Small Groups: 3 Things for Walking a Tight Rope


Andy Stanley says, “Some tensions are to be managed, not problems to be solved.” 

I was recently convicted by a conversation I had with a Small Group Point Person. He said, “With all of the groups you oversee, how do you know what is taking place in all of them? How do you know the good and the bad?” As much as I felt the knot form in my stomach and the desire to say, “I try so hard to know these things!” I refrained. I sat there, and I said, “I don’t know. I don’t know everything that is taking place.” And here’s the tension that I live in. I’m somewhere between wanting to control the outcome and the course of direction for the small groups I oversee and wanting them to flourish and be fruitful all on their own with my trust. It’s like walking on a tight rope. One side can be too much control and one side can be too much freedom, so there’s no longer a need for my job! If I become so focused on what is going on in my groups, what they are studying, visiting each of them, knowing everybody who is in the groups, etc., I can unintentionally come across as trying to control the group or one who isn’t trusting the SGPP. If I swing too far to the opposite side, I can become disengaged with my SGPP and run the risk of them feeling like I’ve left them in the deep end. 

So, here’s why I was convicted. It wasn’t that I don’t know every detail, every win, and every struggle of every group at all times. That would be an impossible job! I was convicted because I realized I wasn’t asking the right questions to know more about my groups and the lives of the SGPP. Mark Batterson says, “If our prayers aren’t specific, God gets robbed of the glory He deserves because we second-guess whether or not He actually answered them.” The less I know about the stories of my Small Group Point People, the less I can praise God for. 

Here are three things I am doing to help make sure I am managing the tension- not resolving it. 

  1. How am I taking the time to be active and engaged in the lives of my SGPP?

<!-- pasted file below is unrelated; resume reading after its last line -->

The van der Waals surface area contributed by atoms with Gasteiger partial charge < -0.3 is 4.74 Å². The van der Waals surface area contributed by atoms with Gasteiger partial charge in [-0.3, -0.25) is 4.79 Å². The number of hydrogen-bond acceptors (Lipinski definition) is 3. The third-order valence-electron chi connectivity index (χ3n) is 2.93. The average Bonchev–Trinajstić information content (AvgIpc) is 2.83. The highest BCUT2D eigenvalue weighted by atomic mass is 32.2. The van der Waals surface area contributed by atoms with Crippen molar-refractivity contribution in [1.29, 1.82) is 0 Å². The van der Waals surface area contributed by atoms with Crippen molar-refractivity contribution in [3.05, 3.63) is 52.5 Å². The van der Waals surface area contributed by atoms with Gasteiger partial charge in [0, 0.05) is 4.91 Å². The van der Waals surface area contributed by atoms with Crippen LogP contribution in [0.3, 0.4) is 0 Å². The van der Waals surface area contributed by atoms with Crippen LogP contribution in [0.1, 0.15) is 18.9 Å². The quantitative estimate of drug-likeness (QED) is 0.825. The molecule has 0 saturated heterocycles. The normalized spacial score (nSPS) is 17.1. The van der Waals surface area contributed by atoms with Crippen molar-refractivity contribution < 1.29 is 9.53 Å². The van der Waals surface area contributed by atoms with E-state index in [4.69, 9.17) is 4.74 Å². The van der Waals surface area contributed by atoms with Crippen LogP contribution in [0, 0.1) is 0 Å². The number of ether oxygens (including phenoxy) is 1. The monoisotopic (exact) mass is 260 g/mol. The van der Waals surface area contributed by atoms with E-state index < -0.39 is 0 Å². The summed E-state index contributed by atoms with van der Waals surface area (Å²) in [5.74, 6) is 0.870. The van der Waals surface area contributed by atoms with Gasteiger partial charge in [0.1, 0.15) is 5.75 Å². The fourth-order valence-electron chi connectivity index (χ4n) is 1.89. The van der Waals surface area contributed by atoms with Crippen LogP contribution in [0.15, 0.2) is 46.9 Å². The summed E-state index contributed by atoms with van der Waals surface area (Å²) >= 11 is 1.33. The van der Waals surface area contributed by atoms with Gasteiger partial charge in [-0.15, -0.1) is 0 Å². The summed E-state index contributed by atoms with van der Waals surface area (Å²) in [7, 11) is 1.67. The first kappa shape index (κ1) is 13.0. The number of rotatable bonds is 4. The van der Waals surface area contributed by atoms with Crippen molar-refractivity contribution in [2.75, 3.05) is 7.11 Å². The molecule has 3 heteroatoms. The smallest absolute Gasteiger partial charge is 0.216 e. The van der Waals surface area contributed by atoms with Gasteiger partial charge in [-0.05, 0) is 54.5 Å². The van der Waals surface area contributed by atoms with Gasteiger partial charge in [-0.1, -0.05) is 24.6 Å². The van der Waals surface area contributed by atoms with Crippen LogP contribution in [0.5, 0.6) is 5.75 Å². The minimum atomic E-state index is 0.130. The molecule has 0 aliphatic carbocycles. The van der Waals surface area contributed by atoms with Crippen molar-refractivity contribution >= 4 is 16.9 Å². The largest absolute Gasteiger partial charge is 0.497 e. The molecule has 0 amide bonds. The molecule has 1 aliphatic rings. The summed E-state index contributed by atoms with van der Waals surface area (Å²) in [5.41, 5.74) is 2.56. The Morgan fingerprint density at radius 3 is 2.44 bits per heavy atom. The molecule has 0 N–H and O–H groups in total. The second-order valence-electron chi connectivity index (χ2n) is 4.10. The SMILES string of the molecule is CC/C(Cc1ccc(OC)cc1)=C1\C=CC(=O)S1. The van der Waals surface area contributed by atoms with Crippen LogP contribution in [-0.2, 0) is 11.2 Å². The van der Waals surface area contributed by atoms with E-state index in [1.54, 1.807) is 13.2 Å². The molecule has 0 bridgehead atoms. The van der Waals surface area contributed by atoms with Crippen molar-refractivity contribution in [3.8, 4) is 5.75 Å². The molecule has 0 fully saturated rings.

2. How often am I praying for my SGPP? 
  3. How am I making myself available to my SGPP? Does everyone know my availability? 

This blog isn’t going to give you an answer or pinpoint that “sweet spot”. It’s not that easy. Instead, it’s a challenge for you to take a step back and think about what tight rope you are walking on right now. Have you fallen off the tight rope? A tight rope isn’t a bad place to be- in fact, it’s sometimes where some of the best dance art can take place. Awareness is the first step to helping us better understand how we are leading. We have to know where we stand in order to know how we lead. 

So, what are the stories of waiting, wanting, hopes, hurts, and dreams of your SGPP? Where are you on the tight rope? Maybe you aren’t leading in the tension anymore and you need to get back on the rope. Let’s live in that area of managing instead of solving, together. 

Previous article5 Themes for Developing a Church-Wide Small Group Culture
Next articleBuilding a Healthy Team of Small Group Leaders
Kiersten Telzerow lives in the Washington, D.C area with her husband, Matt, and their goldendoodle named Luna! Kiersten serves as the Small Group Director at one of the campuses at National Community Church and is a Master of Divinity student at Wesley Seminary through Indiana Wesleyan University. She loves being in community with people and learning about their stories. When Kiersten is not studying, her favorite thing to do is spending time with family and friends, trying new coffees, attending leadership conferences, or reading a new book. She loves all things small groups and believes that we were never meant to exist alone - community is always better!